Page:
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Oakland Expands Homelessness Prevention Assistance

November 16, 2021 - 200 Households to Receive a “Shallow Subsidy” in Cost-Effective Pilot to Prevent Highest-Risk Residents from Leaving Oakland or Falling into Homelessness


The innovative “shallow subsidy” program focuses on families who live in Oakland’s most vulnerable communities and are at the highest risk for being displaced or becoming homeless. A report published earlier this year by Alameda County’s EveryOne Home, “Centering Racial Equity in Homeless System Design”, identified 920 Oakland households who could most benefit from an ongoing rental subsidy.


The 920 households were identified using Keep Oakland Housed assistance applications, so that vulnerable Oaklanders are not caught in a cycle of paperwork.


A “shallow subsidy” is a smaller portion of a household’s rent, compared to a larger subsidy -- such as the federal “Section 8” Housing Choice Vouchers, which often covers the majority or all of a household’s monthly housing payment, or Permanent Supportive Housing for people with mental or physical disabilities that includes important but expensive support services.


Many residents do not need a full rental subsidy or support services, but rather a smaller, more targeted amount. The 200 households participating in Oakland’s pilot will receive an average of $726 per month for 18 months -- enough to safely cover their monthly obligation and prevent them falling behind on other bills.


The 200 households are eligible to receive their “shallow subsidies” for up to 18 months, and some may not need the subsidy each month, depending on financial health. For the 920 families in Oakland who were identified in the County’s report as the most vulnerable households, it’s estimated that it would cost $10 million a year to prevent them from becoming homeless.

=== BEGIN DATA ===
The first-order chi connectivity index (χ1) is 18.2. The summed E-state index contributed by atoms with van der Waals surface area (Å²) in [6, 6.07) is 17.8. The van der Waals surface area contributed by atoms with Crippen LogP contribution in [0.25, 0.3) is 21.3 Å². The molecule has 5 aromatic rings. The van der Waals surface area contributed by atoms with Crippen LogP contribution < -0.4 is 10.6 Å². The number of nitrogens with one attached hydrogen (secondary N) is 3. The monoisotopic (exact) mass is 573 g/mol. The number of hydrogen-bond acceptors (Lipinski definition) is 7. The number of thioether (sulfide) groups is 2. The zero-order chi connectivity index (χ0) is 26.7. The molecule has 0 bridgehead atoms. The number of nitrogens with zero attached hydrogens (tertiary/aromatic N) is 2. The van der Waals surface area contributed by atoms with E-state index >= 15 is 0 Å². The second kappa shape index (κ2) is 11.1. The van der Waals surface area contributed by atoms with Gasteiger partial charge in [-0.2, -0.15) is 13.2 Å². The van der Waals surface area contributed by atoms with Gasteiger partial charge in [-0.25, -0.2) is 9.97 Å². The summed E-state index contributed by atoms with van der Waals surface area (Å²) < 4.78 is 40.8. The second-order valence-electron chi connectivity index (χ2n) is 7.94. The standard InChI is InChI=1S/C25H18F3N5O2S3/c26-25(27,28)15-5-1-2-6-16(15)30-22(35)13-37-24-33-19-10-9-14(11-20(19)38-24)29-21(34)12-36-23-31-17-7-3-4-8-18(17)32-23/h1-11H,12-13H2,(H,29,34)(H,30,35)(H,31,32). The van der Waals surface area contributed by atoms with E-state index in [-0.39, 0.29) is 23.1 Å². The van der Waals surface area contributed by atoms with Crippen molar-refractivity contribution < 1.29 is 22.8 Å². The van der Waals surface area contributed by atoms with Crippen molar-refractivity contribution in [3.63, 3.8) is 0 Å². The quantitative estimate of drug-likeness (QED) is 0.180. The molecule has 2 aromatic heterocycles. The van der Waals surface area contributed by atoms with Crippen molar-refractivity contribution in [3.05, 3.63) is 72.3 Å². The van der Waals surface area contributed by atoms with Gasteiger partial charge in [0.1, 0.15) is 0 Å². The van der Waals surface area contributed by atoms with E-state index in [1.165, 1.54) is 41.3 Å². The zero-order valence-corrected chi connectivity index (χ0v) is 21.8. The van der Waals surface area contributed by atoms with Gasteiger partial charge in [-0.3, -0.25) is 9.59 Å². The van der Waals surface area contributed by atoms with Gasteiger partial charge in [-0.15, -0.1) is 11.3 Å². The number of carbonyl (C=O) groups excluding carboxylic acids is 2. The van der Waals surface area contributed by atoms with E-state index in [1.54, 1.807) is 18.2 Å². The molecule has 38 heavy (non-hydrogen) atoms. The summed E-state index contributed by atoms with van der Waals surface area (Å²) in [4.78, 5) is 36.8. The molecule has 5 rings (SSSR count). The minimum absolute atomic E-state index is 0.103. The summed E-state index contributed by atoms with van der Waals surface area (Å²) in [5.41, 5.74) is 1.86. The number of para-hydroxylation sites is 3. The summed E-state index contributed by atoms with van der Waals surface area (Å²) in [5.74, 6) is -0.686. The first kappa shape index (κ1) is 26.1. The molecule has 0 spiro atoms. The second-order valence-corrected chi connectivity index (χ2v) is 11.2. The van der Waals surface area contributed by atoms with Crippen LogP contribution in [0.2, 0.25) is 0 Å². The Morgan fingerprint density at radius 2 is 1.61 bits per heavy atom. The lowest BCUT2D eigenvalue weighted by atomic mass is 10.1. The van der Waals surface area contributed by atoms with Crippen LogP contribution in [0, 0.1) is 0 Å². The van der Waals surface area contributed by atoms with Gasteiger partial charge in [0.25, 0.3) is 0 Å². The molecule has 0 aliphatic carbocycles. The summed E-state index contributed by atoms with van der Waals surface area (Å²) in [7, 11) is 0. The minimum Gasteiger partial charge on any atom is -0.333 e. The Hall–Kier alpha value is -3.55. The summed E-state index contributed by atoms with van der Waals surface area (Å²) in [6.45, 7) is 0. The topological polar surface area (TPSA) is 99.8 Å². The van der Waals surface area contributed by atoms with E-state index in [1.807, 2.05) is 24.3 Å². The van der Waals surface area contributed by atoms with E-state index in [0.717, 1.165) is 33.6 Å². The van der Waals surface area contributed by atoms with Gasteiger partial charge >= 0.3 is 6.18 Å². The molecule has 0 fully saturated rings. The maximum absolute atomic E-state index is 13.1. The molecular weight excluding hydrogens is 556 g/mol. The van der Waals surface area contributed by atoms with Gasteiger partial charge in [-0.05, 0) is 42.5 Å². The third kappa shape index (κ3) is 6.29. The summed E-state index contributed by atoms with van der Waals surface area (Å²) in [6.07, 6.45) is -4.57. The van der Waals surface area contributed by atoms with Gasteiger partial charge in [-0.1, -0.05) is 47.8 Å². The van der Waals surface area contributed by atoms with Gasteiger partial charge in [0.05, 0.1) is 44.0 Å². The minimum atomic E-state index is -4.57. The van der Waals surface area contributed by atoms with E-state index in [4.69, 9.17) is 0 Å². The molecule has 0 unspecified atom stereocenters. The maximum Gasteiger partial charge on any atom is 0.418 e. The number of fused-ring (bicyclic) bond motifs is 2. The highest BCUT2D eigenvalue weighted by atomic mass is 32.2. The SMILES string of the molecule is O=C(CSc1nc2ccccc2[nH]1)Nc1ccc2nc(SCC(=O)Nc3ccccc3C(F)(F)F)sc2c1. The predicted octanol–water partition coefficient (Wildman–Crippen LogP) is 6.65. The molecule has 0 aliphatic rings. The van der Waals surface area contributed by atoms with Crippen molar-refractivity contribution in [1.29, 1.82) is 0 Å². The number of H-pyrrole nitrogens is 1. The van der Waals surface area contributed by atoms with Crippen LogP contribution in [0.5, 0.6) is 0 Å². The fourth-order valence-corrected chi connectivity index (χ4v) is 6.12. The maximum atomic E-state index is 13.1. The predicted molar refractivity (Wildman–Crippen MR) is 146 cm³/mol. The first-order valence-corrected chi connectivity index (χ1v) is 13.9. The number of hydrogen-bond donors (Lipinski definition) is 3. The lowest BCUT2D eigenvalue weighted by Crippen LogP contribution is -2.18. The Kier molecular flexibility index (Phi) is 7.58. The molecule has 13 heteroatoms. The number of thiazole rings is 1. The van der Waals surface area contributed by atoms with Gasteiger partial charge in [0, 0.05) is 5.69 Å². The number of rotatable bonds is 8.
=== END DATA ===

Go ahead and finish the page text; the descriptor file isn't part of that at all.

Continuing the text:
Residents began receiving the “shallow subsidy” payments in July, after the Oakland Fund for Public Innovation raised $3.4 million from local and regional philanthropic partners. Ultimately, the goal is for the Oakland pilot to lead to larger policy changes at the regional, state and federal levels. Developing a body of evidence on initiatives that work will lead to systemic changes required to ultimately end the housing and homelessness crisis.


The shallow subsidy pilot, conducted by Bay Area Community Services (BACS) and evaluated by researchers at the UCSF Benioff Homelessness and Housing Initiative (BHHI).


"Oakland is diverse and powerful, and leadership on this housing challenge will help us keep it that way,” said Jaime Almanza, CEO of BACS, who is facilitating the program. “Our community needs us to do whatever it takes to respond to the growing housing crisis. These shallow subsidies will help Oakland neighbors stabilize. This pilot is born from and rooted in equity, focusing on neighborhoods where rents have increased as much as 90% since 2012, pushing many local families of color out of their homes. By reducing the rent burden for these families, we can stop homelessness and displacement before they start.”


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